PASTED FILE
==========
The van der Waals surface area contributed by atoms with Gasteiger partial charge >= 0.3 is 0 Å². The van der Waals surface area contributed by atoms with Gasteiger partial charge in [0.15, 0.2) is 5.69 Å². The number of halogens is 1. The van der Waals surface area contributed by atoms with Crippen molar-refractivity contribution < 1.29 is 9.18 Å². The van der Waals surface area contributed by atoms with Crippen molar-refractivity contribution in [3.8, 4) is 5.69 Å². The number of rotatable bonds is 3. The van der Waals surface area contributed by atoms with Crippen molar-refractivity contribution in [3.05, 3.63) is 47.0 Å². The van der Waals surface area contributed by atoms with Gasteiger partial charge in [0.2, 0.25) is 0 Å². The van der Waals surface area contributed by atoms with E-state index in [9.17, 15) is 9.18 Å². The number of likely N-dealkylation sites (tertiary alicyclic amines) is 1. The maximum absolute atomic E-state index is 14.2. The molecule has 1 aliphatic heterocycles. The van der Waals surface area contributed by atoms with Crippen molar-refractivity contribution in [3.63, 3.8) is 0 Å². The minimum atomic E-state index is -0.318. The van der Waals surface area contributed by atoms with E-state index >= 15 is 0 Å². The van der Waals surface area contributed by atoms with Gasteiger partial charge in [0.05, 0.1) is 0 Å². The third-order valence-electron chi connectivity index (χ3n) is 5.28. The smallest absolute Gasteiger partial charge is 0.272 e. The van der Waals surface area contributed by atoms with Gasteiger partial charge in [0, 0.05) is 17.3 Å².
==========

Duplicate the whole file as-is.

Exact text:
The van der Waals surface area contributed by atoms with Gasteiger partial charge >= 0.3 is 0 Å². The van der Waals surface area contributed by atoms with Gasteiger partial charge in [0.15, 0.2) is 5.69 Å². The number of halogens is 1. The van der Waals surface area contributed by atoms with Crippen molar-refractivity contribution < 1.29 is 9.18 Å². The van der Waals surface area contributed by atoms with Crippen molar-refractivity contribution in [3.8, 4) is 5.69 Å². The number of rotatable bonds is 3. The van der Waals surface area contributed by atoms with Crippen molar-refractivity contribution in [3.05, 3.63) is 47.0 Å². The van der Waals surface area contributed by atoms with Gasteiger partial charge in [0.2, 0.25) is 0 Å². The van der Waals surface area contributed by atoms with E-state index in [9.17, 15) is 9.18 Å². The number of likely N-dealkylation sites (tertiary alicyclic amines) is 1. The maximum absolute atomic E-state index is 14.2. The molecule has 1 aliphatic heterocycles. The van der Waals surface area contributed by atoms with Crippen molar-refractivity contribution in [3.63, 3.8) is 0 Å². The minimum atomic E-state index is -0.318. The van der Waals surface area contributed by atoms with E-state index >= 15 is 0 Å². The van der Waals surface area contributed by atoms with Gasteiger partial charge in [0.05, 0.1) is 0 Å². The third-order valence-electron chi connectivity index (χ3n) is 5.28. The smallest absolute Gasteiger partial charge is 0.272 e. The van der Waals surface area contributed by atoms with Gasteiger partial charge in [0, 0.05) is 17.3 Å².